July is nearly over, and school is about to start. The 2020-2021 school year comes with more questions, uncertainties, anxieties, fears, and frustrations than any other school year in recent history. Will school be virtual? Will it be brick and mortar? Will it be hybrid? All ways of going back to school have positives and negatives for all stakeholders – students, families, and of course, educators.
In the midst of planning and preparing for a new school year, educators must remember to feed their intellectual and creative souls. So now – as in right now – is a good time to pause to take care of yourself.
If you have 5 minutes…
Write a limerick. A limerick is a humorous poem with 5 lines. The first, second, and fifth lines rhyme and have 7 – 10 syllables. The third and fourth lines rhyme and have 5 – 7 syllables. The rhyme pattern is AABBA (almost as cool as the Swedish pop band). I wrote an example.
The director of the writing center Looked to hire a new student mentor Put the post on the website Checked again on the next night No one bit, cuz she didn't hit enter
It’s not amazing, but it only took 5 minutes, was a whole lot of fun and stimulated my brain and emotions. Writing poetry sparks creative and critical thinking, and it can make us more self-aware. For more ways poetry acts as self-care, see The Personal Benefits of Writing Poetry.
If you have 10 minutes…
Journal to the following prompt.
When I am at my best, I….
Journaling clarifies thoughts and feelings. It is a great tool for investigating and reflecting. Writing without judgment and without censoring yourself allows you to access and entertain ideas and emotions you normally hide, even from yourself. Journaling also improves mental clarity and focus and enhances creativity.
If you have 15 minutes…
Take a walk. Walking is clearly good for your physical health, but the additional oxygen to your brain improves focus and clarity, too.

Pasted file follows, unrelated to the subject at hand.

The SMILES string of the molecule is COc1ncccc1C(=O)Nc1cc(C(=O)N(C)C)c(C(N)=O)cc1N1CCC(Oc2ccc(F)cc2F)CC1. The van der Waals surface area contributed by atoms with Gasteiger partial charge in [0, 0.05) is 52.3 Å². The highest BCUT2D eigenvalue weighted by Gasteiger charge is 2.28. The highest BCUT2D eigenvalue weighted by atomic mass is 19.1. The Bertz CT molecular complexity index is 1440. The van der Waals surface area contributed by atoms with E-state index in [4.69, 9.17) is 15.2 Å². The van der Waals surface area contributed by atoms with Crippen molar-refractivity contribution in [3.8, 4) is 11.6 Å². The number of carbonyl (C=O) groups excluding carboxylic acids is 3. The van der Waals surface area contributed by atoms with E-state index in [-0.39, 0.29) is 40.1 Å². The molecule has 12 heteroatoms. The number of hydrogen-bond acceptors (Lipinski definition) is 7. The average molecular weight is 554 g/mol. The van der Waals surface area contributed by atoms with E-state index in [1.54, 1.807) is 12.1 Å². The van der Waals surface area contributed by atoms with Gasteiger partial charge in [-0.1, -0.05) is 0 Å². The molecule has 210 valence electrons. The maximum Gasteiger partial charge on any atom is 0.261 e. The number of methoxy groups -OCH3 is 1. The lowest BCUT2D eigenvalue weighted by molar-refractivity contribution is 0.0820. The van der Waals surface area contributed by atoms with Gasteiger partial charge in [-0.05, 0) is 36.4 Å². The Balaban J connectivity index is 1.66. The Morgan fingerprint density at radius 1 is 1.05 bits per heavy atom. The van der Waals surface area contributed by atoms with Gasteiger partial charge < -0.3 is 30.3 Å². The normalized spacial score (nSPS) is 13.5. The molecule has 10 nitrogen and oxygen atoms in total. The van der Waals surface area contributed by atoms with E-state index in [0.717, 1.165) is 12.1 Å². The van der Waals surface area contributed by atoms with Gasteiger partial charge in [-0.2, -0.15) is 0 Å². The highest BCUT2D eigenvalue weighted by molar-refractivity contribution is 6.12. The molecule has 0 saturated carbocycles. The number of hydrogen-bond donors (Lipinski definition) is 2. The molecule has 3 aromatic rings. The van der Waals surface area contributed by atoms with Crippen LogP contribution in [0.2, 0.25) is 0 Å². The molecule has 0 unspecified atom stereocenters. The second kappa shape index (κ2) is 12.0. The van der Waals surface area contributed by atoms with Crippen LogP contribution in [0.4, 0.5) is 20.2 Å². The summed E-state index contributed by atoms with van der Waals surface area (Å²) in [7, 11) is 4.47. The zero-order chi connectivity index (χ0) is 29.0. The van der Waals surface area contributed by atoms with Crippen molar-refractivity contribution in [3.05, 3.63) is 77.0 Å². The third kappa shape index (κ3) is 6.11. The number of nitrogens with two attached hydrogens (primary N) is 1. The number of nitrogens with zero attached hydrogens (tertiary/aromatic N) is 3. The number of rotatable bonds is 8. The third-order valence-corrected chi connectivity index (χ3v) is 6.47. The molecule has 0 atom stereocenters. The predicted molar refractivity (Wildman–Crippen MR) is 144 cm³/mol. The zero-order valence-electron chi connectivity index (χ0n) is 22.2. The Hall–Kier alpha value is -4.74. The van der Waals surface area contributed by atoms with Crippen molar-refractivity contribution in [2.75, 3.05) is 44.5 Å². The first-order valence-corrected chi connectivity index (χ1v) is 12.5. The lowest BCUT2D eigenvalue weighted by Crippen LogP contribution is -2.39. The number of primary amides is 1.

If you have 30 minutes…
Read. If you have a to-read list, select an item and read it. If you don’t have a to-read list, I have some suggestions for you: anything by Octavia E. Butler (seriously, she’s amazing), Paul Marchand, FMC by Charles Chesnutt, and The Wedding by Dorothy West. Reading strengthens your brain and relieves stress. I recommend you read every single day.
If you have 45 minutes…
Try that new thing you’ve been meaning to try. Lap looming, axe throwing, Caribbean cooking – whatever it is that piques your interest, give it a go. Trying something new forces your brain into a unique situation, which stimulates creativity.
If you have an hour…
- Make a list of your 3-5 favorite books. (I know choosing is hard, but forcing yourself to choose is part of the mental exercise.)
- For each book, write a few sentences explaining why you love the book so much. Don’t limit yourself to character and plot, because those aren’t the only reasons you love the books you chose. Books we love make us think and feel and believe. They offer beauty and anguish beyond comprehension. They change us. Explore how your chosen books have done these things for you.
- Journal about what you learned from this exercise. Maybe you learned something about yourself. Maybe you learned you’re drawn to particular features in writing or writers. Maybe these books share commonalities you never recognized before.
- Journal about how you plan to act on what you just learned.
Come back to these ideas any time you need to practice a little self-care and try them all.
Let me know in the comments how it goes for you.
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Here’s some inspiration for those who inspire – 15 Empowering Maxims for Education Mavericks.
Do you want to move your nonfiction writing from idea to organized? Try Writing I2Oh!
Roshaunda D. Cade, Ph.D. is an educator, writer, and creator. She lives in St. Louis, MO with her husband and teenage children and enjoys reading, writing, dancing, and pushing her creative boundaries. You can follow her at roshaundacade.com, lela-house.com, and on Teachable, Medium, Youtube, and Instagram.